I am frustrated this morning by an insurance system that tells an old friend, in need of follow-up care after a serious mental health crisis, that she must see a new doctor a half-hour drive away from her home instead of going to an office six blocks away to see the doctor who knows her case well. This is crazy, and it is making her crazier than she needs to be right now. The New York Times this morning has an article on outrageous doctors' fees -- actually on a survey of doctor's fees conducted by America's Health Insurance Plans, an organization representing insurance companies. I'm imagining a press release headlined "Don't blame us--it's their fault!"

How can we fix something as complicated as healthcare when the public discussion deteriorates to a level where a proposal for Medicare paying for someone to help people make a living will is twisted into a "government death panel"? Most of the people screaming about this would probably acknowledge that at the end of life they don't want to be kept alive by a bunch of machines and tubes and that hospice care is a good thing. If someone supported them in writing a living will, they could control their own exit from this world. Yet the truth is distorted.

We live in a very complex world, where it takes some sophistication, some appreciation of both rationality and irrationality to understand the banking system, the health care system, international politics, government budgets. Yet we have these visceral debates. On the one hand, don't tell Sarah Palin that baby Trig does not have quality of life. On the other hand, don't raise anybody's taxes so that state governments can provide adequate services for people like Trig with developmental disabilities. (Disclaimer: this blogger has an eighteen-year-old child with Down syndrome.) This is a democracy, yes, where Senators and Congressmen work for the people who elected them. But the Founders, steeped in the Enlightenment, never imagined an electorate or a world like this.

Or did they? There was rabble and the fear of mob rule when the American republic was founded (and the populist, ignorant outcry against rational reform of the health care system is a kind of mob rule). The Founders believed that better minds could prevail, that elected officials could make good decisions, that collectively we could act in society's best interest.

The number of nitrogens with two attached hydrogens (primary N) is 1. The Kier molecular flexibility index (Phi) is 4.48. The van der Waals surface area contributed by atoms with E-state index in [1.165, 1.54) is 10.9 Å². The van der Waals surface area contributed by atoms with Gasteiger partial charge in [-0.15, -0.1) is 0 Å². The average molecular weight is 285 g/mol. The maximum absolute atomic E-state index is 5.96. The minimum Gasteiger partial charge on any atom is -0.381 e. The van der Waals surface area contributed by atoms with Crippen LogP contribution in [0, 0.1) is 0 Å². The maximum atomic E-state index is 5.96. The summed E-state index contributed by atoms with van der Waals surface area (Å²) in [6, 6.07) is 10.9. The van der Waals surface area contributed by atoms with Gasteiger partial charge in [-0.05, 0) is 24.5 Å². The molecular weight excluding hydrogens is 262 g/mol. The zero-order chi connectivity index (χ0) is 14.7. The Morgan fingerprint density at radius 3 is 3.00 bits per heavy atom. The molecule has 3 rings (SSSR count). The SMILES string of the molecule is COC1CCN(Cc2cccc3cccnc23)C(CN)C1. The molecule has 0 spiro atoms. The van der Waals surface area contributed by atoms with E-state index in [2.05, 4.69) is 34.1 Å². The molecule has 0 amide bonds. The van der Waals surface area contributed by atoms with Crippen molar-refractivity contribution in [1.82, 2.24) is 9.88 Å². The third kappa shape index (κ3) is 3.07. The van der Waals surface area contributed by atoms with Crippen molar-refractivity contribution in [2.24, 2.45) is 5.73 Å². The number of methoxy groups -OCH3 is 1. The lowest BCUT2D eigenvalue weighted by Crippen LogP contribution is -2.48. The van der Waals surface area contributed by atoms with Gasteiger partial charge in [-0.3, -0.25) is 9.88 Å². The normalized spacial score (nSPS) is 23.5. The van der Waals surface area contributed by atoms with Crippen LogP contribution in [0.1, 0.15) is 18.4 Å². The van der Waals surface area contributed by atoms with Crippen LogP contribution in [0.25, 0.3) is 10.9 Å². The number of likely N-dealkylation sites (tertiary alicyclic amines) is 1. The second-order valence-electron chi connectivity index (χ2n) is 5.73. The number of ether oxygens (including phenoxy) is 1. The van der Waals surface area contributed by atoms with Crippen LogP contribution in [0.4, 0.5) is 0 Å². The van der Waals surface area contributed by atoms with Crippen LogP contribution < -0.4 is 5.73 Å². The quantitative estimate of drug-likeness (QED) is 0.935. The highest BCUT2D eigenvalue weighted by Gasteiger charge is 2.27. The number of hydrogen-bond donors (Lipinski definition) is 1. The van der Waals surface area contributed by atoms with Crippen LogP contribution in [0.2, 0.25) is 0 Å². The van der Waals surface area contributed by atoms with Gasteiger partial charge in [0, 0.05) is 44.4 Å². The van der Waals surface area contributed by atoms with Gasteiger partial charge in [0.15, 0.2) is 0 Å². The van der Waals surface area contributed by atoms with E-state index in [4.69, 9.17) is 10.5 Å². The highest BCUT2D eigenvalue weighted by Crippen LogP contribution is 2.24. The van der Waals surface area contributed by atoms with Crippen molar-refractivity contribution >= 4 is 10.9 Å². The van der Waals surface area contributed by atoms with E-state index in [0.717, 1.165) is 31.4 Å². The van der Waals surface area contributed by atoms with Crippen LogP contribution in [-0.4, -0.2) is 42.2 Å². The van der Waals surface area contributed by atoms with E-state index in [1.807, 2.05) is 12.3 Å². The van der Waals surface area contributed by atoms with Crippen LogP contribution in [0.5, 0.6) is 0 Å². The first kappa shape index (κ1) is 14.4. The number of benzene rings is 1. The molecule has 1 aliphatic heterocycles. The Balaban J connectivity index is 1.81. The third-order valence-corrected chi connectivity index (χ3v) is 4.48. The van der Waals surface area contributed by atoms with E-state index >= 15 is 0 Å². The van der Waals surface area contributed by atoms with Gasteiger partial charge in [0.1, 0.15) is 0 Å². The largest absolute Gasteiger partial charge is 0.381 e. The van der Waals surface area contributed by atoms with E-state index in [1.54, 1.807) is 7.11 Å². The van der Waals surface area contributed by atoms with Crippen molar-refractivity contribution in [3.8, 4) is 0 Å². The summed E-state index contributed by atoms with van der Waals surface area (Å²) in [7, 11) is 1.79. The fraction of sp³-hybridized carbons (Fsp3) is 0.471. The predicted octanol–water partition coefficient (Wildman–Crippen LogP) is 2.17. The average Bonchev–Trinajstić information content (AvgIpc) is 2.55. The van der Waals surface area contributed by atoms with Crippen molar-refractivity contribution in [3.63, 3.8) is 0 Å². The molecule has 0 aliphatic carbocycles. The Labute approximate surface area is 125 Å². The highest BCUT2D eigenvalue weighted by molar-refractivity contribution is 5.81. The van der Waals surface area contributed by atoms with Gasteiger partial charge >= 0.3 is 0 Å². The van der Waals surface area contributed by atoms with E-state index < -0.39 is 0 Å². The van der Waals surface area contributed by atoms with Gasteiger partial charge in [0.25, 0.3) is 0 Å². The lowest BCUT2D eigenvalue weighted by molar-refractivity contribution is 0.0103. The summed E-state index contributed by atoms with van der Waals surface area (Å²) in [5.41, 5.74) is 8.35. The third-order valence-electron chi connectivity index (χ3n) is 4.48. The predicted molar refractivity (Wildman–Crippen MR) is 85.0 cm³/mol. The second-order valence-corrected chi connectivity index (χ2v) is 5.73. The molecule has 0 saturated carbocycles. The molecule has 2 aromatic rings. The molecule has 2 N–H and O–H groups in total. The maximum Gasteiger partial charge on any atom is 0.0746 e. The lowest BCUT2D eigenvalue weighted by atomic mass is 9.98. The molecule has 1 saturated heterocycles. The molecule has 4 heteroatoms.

It would be easy to watch this all from the sidelines, make cracks about the stupidity of angry white people of certain economic classes, and shake my head sadly about the whole mess. But I think I'm going to have do better than that.

For starters:'s "Top Five Health Care Reform Lies—and How to Fight Back."

Friday, August 07, 2009

Wave and shore

The first day back from vacation began soberly enough--coffee and the New York Times online, the way most days at home begin for me. A little bit of work while still in my jammies, some family business to arrange with a friend, then off to church to try to catch up, whatever that means. By midday, my leisurely vacation life was left behind, and pretty soon, the mad extrovert that rested while I was on vacation had spilled out, and I was back to analyzing problems instead of contemplating them lakeside.

It's a high-contrast life. I'm wearing a black t-shirt and white capris today--would that be yin and yang, sin and holiness, darkness and light, sanity and craziness--what? Drama.

Here's my journal from the last day of vacation--just yesterday:

It is a beautiful shore. Prettiest place on the island. Maybe that's not quite the word--pretty.

God separated the dry land from the water at such a place as this. No boats there then. No sand toys strewn on the beach. But grass and plants growing from dry land, moving in the Spirit blowing upon the face of the waters--plants growing in the shallows as the water becomes the shore, gold and green, leaning, always leaning toward something, bent by the Spirit wind, dancing.

Birds of the air, fish of the sea--one can see why these come next in the Creation myth. Birds glide on the wind as if they were a part of it, as if they flew out of it, called into being by the word of the Lord. Fish form in the water, unseen, from muck at the bottom, from still water deep down, and go their own dark ways, beneath the waves, in dimmed light.

Animals, man, woman--we become strangers to this shore, our lives complex, twined and twisted together in social systems whose patterns look silly, unnecessarily complicated. We are captives, not of wind and wave, but of brains and language that never quite says what we need. Captives of each other, on the earth, not of it. We have come far away from the Spirit that long ago gave us birth.

And yet.

A family group--three generations--walks down to the water and closes ranks for a picture, water behind, arms extended to hold young ones, support old ones, alive together where water meets land. Standing tall, leaning together in the wind.